Run fast ... fall down

Run fast ... fall down

Monday, April 22, 2013

Rim to Rim to Rim

There are a few weeks in early spring and late fall where the temperatures and trail conditions in the grand canyon are optimized to allow for a pretty epic experience. This year marks my third double crossing from the South Rim to the North and back, and as always, had a great time enjoying this amazing place.

Through some generosity granted by my family and friends, I was given the weekend off and put together simple travel and camping plans for April 19-21, 2013. I flew to Flagstaff, AZ and joined Dave Gibson in driving up to the South Rim. Jeff Valliere, John Prater, and Dan Mottinger graciously allowed me to camp amongst their tents at Mather campground.

Dave and his crew set a starting time at 3AM on Saturday to ensure plenty of time to get back to the S. Rim before dark. This was a little earlier than I initially wanted to start, but would rather join the group at the start than run alone all day. I got all the trail beta from my campmates since they all ran the day before, and then I dressed for the start and went to bed. I didn't sleep very well, my feet were frozen, and didn't want to make too much noise so slithered out of my tent at 2AM. I ate a huge lump of banana bread, put on my shoes and was ready to go. We shuttled over to the South Kaibab Trailhead and began our descent at 2:48AM (we were actually early, go figure). My feet were still frozen from the night (19 F at the start), but quickly warmed up literally as we dropped down off the rim. I guess I should have better prepared for the night running, but only brought a small flashlight and a cheap headlamp as a backup. I run a lot at night but usually don't need a flashlight as the moon or light pollution from Boulder reflects off of snow and illuminates my routes rather well. This was not the case for this morning in the canyon. It was amazingly dark, no moon, and of course no light pollution. My flashlight battery lasted about 20-30 mins and then flickered off. Out of laziness, I haven't changed the battery since last year's leadville. When it died, I then stopped to get my headlamp out of my pack and really realized how dark it was out there. The group continued on ahead and I had to work to catch back up on a weak little light. Once I caught back up, things were better as everyone else's lights helped to collectively illuminate the trail and I made it a point to hang in a group until the sun rose (which was still a few hours away).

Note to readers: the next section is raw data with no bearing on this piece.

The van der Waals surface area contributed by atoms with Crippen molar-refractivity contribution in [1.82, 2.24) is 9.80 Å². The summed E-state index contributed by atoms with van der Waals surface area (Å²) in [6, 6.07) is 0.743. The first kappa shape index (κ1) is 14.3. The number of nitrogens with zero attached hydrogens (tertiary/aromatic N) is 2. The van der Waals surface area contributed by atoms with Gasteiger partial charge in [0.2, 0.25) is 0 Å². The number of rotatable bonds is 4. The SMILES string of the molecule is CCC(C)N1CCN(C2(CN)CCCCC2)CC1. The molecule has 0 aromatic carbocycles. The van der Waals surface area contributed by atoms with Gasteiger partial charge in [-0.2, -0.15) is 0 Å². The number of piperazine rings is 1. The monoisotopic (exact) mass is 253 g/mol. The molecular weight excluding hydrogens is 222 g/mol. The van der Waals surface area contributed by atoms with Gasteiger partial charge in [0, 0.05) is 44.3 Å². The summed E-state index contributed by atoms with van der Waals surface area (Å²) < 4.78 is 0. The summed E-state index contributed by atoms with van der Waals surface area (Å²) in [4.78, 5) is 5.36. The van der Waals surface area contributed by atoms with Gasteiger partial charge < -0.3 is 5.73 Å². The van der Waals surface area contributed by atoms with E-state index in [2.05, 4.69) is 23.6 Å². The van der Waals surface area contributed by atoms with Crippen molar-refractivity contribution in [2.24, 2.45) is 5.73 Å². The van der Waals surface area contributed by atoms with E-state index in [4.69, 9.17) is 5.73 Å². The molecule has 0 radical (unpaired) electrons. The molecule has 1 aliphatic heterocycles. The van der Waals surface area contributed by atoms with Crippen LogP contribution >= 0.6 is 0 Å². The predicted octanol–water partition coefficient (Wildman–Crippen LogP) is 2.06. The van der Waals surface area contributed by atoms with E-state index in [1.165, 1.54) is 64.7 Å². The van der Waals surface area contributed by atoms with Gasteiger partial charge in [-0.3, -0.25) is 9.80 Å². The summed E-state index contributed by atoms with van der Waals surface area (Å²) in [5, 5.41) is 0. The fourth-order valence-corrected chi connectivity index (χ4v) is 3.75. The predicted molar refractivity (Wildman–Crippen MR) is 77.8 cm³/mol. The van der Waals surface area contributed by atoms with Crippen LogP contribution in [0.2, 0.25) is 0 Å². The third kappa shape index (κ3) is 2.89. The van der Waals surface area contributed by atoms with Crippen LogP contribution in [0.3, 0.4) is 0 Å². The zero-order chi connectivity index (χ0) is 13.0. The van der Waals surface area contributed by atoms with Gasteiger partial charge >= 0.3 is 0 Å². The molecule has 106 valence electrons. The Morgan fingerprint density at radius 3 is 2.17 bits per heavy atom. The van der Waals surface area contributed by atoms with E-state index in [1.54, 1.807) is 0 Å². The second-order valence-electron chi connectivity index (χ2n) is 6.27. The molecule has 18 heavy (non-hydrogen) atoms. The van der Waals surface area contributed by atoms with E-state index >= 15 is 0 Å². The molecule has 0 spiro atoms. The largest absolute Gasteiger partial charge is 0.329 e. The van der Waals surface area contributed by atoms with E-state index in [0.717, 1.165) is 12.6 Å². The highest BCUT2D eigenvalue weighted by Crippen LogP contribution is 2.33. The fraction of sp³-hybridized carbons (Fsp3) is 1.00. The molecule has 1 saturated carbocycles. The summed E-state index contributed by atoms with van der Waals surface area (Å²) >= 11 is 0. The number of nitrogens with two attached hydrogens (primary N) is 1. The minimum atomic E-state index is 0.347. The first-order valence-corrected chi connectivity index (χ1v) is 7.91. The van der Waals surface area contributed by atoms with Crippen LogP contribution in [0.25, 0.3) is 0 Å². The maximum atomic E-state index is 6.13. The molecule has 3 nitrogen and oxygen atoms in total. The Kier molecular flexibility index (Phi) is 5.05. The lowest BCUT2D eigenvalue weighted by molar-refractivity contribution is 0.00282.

South Kaibab Trail descent in the dark

We continued dropping all the way down to the Colorado river and crossed over the sturdy black bridge. The trail continues to the Phantom Ranch camp and then we took the North Kaibab trail to the North Rim (this side of the National Park is still usually closed for winter in April). At Phantom Ranch, we sat down for a while to regroup, refill water at the spigot, and I somehow laid down in a cactus. After 20 minutes or so, our small group continued onward north. I was counting calories and trying to put down 200/hr with 20 oz of water. Here is a layout of what food I squished in my pack.

Layout of food I planned to eat (2400 cals) - Notice the roll of accidentally 
vegan (east coast) Girl Scout Thin Mints in foil wrapper.

About halfway between Phantom Ranch and Cottonwood Camp, the sky began lighting up. This was definitely welcome as we were now a good 10 miles into the run (although my garmin watch said 12 miles, pretty much worthless in the canyon as signals were bouncing off the canyon walls, it alarmed me of several sub 5 minute miles). Once light struck the canyon walls, our little group split up and I spent most of the rest of the day running/hiking alone.

Sunrise reflecting off the canyon walls.